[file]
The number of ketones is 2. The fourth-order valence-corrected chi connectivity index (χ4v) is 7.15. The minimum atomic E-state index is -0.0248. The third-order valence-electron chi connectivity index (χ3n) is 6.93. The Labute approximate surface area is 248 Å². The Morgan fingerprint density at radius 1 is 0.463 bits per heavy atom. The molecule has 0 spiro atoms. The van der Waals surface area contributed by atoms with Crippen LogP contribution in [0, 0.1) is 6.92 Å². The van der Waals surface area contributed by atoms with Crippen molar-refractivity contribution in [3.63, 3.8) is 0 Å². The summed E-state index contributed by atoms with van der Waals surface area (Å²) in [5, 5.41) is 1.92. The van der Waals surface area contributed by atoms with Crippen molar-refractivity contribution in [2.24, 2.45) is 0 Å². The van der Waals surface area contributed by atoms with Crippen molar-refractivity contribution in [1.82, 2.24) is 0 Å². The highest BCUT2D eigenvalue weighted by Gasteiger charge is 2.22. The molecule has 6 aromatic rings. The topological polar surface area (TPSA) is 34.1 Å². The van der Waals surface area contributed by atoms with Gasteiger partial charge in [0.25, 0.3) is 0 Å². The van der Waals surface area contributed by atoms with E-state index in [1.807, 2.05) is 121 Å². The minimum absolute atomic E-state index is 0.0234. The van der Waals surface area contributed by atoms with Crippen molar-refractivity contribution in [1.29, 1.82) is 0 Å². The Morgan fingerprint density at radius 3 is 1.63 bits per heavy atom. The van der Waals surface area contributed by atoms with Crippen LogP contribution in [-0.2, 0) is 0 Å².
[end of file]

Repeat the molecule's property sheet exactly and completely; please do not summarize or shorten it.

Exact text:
The number of ketones is 2. The fourth-order valence-corrected chi connectivity index (χ4v) is 7.15. The minimum atomic E-state index is -0.0248. The third-order valence-electron chi connectivity index (χ3n) is 6.93. The Labute approximate surface area is 248 Å². The Morgan fingerprint density at radius 1 is 0.463 bits per heavy atom. The molecule has 0 spiro atoms. The van der Waals surface area contributed by atoms with Crippen LogP contribution in [0, 0.1) is 6.92 Å². The van der Waals surface area contributed by atoms with Crippen molar-refractivity contribution in [3.63, 3.8) is 0 Å². The summed E-state index contributed by atoms with van der Waals surface area (Å²) in [5, 5.41) is 1.92. The van der Waals surface area contributed by atoms with Crippen molar-refractivity contribution in [2.24, 2.45) is 0 Å². The van der Waals surface area contributed by atoms with Crippen molar-refractivity contribution in [1.82, 2.24) is 0 Å². The highest BCUT2D eigenvalue weighted by Gasteiger charge is 2.22. The molecule has 6 aromatic rings. The topological polar surface area (TPSA) is 34.1 Å². The van der Waals surface area contributed by atoms with Gasteiger partial charge in [0.25, 0.3) is 0 Å². The van der Waals surface area contributed by atoms with E-state index in [1.807, 2.05) is 121 Å². The minimum absolute atomic E-state index is 0.0234. The van der Waals surface area contributed by atoms with Crippen molar-refractivity contribution in [1.29, 1.82) is 0 Å². The Morgan fingerprint density at radius 3 is 1.63 bits per heavy atom. The van der Waals surface area contributed by atoms with Crippen LogP contribution in [-0.2, 0) is 0 Å².